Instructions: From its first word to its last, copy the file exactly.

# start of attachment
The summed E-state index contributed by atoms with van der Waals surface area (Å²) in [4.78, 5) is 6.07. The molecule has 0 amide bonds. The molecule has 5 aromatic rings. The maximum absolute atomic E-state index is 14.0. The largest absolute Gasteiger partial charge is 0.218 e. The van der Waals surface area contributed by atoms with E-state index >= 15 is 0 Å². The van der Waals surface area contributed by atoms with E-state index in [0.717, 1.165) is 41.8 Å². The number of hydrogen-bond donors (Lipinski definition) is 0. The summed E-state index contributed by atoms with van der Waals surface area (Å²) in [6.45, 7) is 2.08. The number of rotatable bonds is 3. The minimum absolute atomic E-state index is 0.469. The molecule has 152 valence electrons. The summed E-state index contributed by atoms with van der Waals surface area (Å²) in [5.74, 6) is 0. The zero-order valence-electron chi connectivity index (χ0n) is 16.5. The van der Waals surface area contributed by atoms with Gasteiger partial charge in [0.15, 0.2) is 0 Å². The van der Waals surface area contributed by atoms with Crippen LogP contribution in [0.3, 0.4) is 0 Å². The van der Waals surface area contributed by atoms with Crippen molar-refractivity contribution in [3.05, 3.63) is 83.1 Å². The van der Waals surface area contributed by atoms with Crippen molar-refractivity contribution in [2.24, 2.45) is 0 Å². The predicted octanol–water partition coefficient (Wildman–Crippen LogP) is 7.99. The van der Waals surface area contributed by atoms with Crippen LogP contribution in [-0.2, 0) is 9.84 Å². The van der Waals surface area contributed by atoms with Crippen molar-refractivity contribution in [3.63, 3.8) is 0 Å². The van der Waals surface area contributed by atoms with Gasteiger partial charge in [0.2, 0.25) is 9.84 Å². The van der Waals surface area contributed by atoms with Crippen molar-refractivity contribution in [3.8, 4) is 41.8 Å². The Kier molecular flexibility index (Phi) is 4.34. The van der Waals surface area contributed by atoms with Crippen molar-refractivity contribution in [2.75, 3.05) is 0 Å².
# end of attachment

The summed E-state index contributed by atoms with van der Waals surface area (Å²) in [4.78, 5) is 6.07. The molecule has 0 amide bonds. The molecule has 5 aromatic rings. The maximum absolute atomic E-state index is 14.0. The largest absolute Gasteiger partial charge is 0.218 e. The van der Waals surface area contributed by atoms with E-state index >= 15 is 0 Å². The van der Waals surface area contributed by atoms with E-state index in [0.717, 1.165) is 41.8 Å². The number of hydrogen-bond donors (Lipinski definition) is 0. The summed E-state index contributed by atoms with van der Waals surface area (Å²) in [6.45, 7) is 2.08. The number of rotatable bonds is 3. The minimum absolute atomic E-state index is 0.469. The molecule has 152 valence electrons. The summed E-state index contributed by atoms with van der Waals surface area (Å²) in [5.74, 6) is 0. The zero-order valence-electron chi connectivity index (χ0n) is 16.5. The van der Waals surface area contributed by atoms with Gasteiger partial charge in [0.15, 0.2) is 0 Å². The van der Waals surface area contributed by atoms with Crippen LogP contribution in [0.3, 0.4) is 0 Å². The van der Waals surface area contributed by atoms with Crippen molar-refractivity contribution in [3.05, 3.63) is 83.1 Å². The van der Waals surface area contributed by atoms with Crippen molar-refractivity contribution in [2.24, 2.45) is 0 Å². The predicted octanol–water partition coefficient (Wildman–Crippen LogP) is 7.99. The van der Waals surface area contributed by atoms with Crippen LogP contribution in [-0.2, 0) is 9.84 Å². The van der Waals surface area contributed by atoms with Crippen molar-refractivity contribution in [3.63, 3.8) is 0 Å². The van der Waals surface area contributed by atoms with Gasteiger partial charge in [0.2, 0.25) is 9.84 Å². The van der Waals surface area contributed by atoms with Crippen molar-refractivity contribution in [3.8, 4) is 41.8 Å². The Kier molecular flexibility index (Phi) is 4.34. The van der Waals surface area contributed by atoms with Crippen molar-refractivity contribution in [2.75, 3.05) is 0 Å².